Histamine is a biologically active substance that potentiates the inflammatory and immune responses of the body, regulates physiological function in the gut, and acts as a neurotransmitter. Drugs that antagonize these effects by blocking or inhibiting histamine receptors (H receptors) are called antihistamines. Antihistamines are divided into two classes (H1 antihistamines and H2 antihistamines), based on the type of H receptor targeted.
H1 antihistamines are mostly used to treat allergic reactions and mast cell-mediated disorders. This subtype is further divided into two generations. While the first-generation H1 antihistamines have a central nervous system effect (drowsiness) and are also used as sedatives. The second-generation H1 antihistamines have less drowsy effects and are used primarily as hypoallergenic drugs.
H2 antihistamines are indicated primarily for gastric reflux disease because they reduce the production of stomach acid by reversibly blocking the H2 histamine receptors in the parietal cells of the stomach.
Use of most H1 and H2 antihistamines is contraindicated during pregnancy and childhood. First-generation H1 antihistamines are specifically contraindicated in angle-closure glaucoma and pyloric stenosis.
H1 1st generation medications: Diphenhydramine (Benadryl) for anaphylactic shock, Doxylamine for nighttime sleep, Clemastine for cold and allergy symptoms and Hydroxyzine to treat anxiety, nausea, vomiting, motion sickness, allergies.
Long Term Use Effects
There is a 3.5-fold increase in the risk of gliomas, a common type of brain tumor in patients with long-term antihistamine use for allergic conditions.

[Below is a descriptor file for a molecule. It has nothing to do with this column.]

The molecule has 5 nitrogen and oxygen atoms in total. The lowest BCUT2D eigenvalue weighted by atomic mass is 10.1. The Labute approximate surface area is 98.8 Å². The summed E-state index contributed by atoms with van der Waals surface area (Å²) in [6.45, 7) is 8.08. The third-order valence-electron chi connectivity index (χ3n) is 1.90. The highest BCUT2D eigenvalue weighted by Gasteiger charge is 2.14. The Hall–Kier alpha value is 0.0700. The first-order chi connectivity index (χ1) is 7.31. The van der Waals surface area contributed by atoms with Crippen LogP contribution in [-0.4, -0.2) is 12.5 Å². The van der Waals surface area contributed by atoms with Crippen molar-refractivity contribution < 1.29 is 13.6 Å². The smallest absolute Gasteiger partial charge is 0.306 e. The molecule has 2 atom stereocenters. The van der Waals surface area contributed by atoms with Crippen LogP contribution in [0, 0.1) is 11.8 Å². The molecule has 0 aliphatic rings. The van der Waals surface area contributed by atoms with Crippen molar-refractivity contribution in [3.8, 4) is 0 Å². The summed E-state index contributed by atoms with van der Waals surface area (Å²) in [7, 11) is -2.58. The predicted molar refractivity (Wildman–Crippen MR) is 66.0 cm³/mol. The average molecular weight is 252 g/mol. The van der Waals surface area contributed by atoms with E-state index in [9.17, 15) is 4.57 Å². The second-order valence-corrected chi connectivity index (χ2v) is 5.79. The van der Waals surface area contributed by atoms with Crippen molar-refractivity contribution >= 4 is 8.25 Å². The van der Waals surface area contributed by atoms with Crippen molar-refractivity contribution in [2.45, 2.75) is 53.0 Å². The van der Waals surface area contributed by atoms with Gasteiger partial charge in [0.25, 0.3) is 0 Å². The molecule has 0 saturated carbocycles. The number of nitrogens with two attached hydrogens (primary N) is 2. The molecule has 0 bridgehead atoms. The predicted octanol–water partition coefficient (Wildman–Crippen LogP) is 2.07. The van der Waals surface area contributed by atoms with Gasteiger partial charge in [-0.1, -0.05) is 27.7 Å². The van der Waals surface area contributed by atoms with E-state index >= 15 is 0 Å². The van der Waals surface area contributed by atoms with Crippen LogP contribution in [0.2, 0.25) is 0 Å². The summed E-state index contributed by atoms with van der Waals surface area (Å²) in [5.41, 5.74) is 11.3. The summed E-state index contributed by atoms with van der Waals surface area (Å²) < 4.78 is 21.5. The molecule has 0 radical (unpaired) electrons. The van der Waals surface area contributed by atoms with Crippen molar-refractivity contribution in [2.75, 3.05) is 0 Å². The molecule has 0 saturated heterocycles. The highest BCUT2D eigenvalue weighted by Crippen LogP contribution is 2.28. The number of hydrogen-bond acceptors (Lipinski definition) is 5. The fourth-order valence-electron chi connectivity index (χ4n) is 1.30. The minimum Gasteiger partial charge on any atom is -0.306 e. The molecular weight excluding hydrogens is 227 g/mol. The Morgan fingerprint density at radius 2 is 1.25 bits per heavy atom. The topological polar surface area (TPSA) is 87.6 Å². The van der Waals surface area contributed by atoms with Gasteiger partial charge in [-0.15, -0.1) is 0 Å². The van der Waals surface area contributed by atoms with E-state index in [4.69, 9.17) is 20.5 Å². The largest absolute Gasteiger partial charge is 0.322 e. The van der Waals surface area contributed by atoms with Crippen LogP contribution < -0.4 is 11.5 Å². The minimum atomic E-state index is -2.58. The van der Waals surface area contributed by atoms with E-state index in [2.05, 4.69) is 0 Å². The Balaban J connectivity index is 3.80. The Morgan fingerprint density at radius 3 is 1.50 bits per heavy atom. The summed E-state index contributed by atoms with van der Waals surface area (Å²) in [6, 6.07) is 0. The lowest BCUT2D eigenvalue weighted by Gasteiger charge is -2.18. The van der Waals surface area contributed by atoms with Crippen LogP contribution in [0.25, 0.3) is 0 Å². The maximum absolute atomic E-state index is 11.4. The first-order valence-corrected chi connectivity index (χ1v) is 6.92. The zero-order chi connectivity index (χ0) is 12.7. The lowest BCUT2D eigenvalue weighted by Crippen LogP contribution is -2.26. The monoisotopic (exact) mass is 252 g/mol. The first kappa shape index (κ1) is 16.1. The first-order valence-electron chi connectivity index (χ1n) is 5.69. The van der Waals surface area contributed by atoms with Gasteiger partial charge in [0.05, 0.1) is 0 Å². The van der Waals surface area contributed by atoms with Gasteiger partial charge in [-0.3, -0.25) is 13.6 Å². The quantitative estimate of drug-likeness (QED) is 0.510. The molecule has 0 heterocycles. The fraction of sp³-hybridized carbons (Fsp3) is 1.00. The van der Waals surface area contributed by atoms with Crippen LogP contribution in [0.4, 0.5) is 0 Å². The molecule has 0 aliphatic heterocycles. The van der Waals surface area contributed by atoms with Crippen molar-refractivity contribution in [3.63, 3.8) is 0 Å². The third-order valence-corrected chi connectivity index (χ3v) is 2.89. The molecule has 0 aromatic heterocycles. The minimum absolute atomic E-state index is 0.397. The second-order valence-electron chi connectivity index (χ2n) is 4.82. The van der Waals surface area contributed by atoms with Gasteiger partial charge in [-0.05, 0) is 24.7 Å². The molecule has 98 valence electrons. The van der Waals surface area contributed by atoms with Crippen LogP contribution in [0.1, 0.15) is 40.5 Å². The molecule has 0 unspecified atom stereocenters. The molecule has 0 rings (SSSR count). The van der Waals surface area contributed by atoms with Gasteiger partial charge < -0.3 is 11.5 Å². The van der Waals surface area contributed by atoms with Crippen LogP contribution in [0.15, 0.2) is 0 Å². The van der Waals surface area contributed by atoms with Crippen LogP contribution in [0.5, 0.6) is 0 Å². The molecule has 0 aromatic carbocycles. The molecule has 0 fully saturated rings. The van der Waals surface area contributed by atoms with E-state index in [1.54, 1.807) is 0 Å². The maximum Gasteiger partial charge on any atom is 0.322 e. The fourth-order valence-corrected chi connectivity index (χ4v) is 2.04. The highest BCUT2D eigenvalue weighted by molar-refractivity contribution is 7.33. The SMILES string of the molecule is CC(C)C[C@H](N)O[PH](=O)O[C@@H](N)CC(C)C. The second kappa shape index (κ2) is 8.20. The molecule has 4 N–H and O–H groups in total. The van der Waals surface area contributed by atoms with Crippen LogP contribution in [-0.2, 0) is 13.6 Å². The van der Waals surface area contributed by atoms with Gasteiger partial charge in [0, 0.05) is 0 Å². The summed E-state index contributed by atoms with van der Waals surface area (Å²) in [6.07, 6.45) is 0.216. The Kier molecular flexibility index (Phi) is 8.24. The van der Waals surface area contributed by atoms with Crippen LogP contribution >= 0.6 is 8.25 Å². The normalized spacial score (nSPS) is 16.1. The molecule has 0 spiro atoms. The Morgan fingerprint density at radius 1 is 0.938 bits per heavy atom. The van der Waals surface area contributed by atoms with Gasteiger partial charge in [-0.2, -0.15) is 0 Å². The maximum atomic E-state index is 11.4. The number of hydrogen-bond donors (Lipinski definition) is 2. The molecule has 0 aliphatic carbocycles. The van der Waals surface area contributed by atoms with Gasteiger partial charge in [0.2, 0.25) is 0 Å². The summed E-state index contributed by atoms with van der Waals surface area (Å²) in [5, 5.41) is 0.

Diphenhydramine (e.g., Benadryl®) beside treating allergy and cold symptoms, it also blocks the actions of acetylcholine, a neurotransmitter that is important for brain functions including learning and memory. A study of this class of drug found that increased use is associated with an up to 54% increased risk of dementia.
Without out stomach acid, you are more likely to become B12 and calcium anemic, because they both require stomach acid to be absorbed properly. Stomach acid also kills bacteria, so without it you are first in line for food poisoning.
These H1 medications can greatly reduce allergic reactions / symptoms during the allergy “season”. However, they are not meant to be used 24 x 7. I have seen research showing that continued use of the 2nd generation H1 medications can decrease sensitivity to other possible allergens, which I interpret as it keeps shutting down your body's natural defense to everything. In the middle of winter you're sneezing and itching all over, Is that pollen? Could it be a sensitivity to smoke, or holiday potpourri, or the Christmas tree, or maybe even a food sensitivity to something like the wheat in those cookies you just ate!
You need to exercise your immune system now and again or it will go away people! Heaven help us if Zyrtec gets recalled, or we have a shortage at the pharmacy. Sneeze occasionally, it’s good for your sinuses, and if you don’t pollen or anything else gets up your nose, and really cause problems. Use this medications when you are really reacting to the pollen, and then stop using it.
Come in and let's figure out what's causing your reflux, and fix it. Taking a medication is not "fixing it", and it will only evolve into a worse condition.